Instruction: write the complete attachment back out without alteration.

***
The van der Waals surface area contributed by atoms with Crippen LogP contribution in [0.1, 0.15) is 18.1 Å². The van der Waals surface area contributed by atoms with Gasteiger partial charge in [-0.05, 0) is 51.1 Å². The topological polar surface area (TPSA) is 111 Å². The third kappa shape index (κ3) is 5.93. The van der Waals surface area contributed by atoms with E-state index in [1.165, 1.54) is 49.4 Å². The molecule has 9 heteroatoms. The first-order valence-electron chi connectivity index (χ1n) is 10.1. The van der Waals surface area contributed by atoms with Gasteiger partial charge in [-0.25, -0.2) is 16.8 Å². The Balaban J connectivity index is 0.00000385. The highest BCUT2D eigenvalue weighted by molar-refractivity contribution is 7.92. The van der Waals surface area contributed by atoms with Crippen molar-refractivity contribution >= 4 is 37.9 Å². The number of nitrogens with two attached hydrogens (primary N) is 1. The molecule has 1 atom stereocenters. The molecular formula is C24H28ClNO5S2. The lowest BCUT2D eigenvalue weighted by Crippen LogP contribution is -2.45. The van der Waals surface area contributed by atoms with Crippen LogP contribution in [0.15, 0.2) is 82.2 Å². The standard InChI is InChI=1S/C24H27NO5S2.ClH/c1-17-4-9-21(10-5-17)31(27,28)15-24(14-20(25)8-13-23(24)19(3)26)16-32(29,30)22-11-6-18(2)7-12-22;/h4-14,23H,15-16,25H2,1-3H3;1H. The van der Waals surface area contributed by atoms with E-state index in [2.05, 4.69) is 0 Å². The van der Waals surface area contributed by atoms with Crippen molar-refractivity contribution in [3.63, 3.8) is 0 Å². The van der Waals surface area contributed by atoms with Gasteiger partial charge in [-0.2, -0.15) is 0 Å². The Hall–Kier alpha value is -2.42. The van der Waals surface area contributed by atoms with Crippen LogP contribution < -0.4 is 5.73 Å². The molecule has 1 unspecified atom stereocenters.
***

The van der Waals surface area contributed by atoms with Crippen LogP contribution in [0.1, 0.15) is 18.1 Å². The van der Waals surface area contributed by atoms with Gasteiger partial charge in [-0.05, 0) is 51.1 Å². The topological polar surface area (TPSA) is 111 Å². The third kappa shape index (κ3) is 5.93. The van der Waals surface area contributed by atoms with E-state index in [1.165, 1.54) is 49.4 Å². The molecule has 9 heteroatoms. The first-order valence-electron chi connectivity index (χ1n) is 10.1. The van der Waals surface area contributed by atoms with Gasteiger partial charge in [-0.25, -0.2) is 16.8 Å². The Balaban J connectivity index is 0.00000385. The highest BCUT2D eigenvalue weighted by molar-refractivity contribution is 7.92. The van der Waals surface area contributed by atoms with Crippen molar-refractivity contribution >= 4 is 37.9 Å². The number of nitrogens with two attached hydrogens (primary N) is 1. The molecule has 1 atom stereocenters. The molecular formula is C24H28ClNO5S2. The lowest BCUT2D eigenvalue weighted by Crippen LogP contribution is -2.45. The van der Waals surface area contributed by atoms with Crippen LogP contribution in [0.15, 0.2) is 82.2 Å². The standard InChI is InChI=1S/C24H27NO5S2.ClH/c1-17-4-9-21(10-5-17)31(27,28)15-24(14-20(25)8-13-23(24)19(3)26)16-32(29,30)22-11-6-18(2)7-12-22;/h4-14,23H,15-16,25H2,1-3H3;1H. The van der Waals surface area contributed by atoms with E-state index in [2.05, 4.69) is 0 Å². The van der Waals surface area contributed by atoms with Crippen molar-refractivity contribution in [3.63, 3.8) is 0 Å². The van der Waals surface area contributed by atoms with Gasteiger partial charge in [-0.2, -0.15) is 0 Å². The Hall–Kier alpha value is -2.42. The van der Waals surface area contributed by atoms with Crippen LogP contribution < -0.4 is 5.73 Å². The molecule has 1 unspecified atom stereocenters.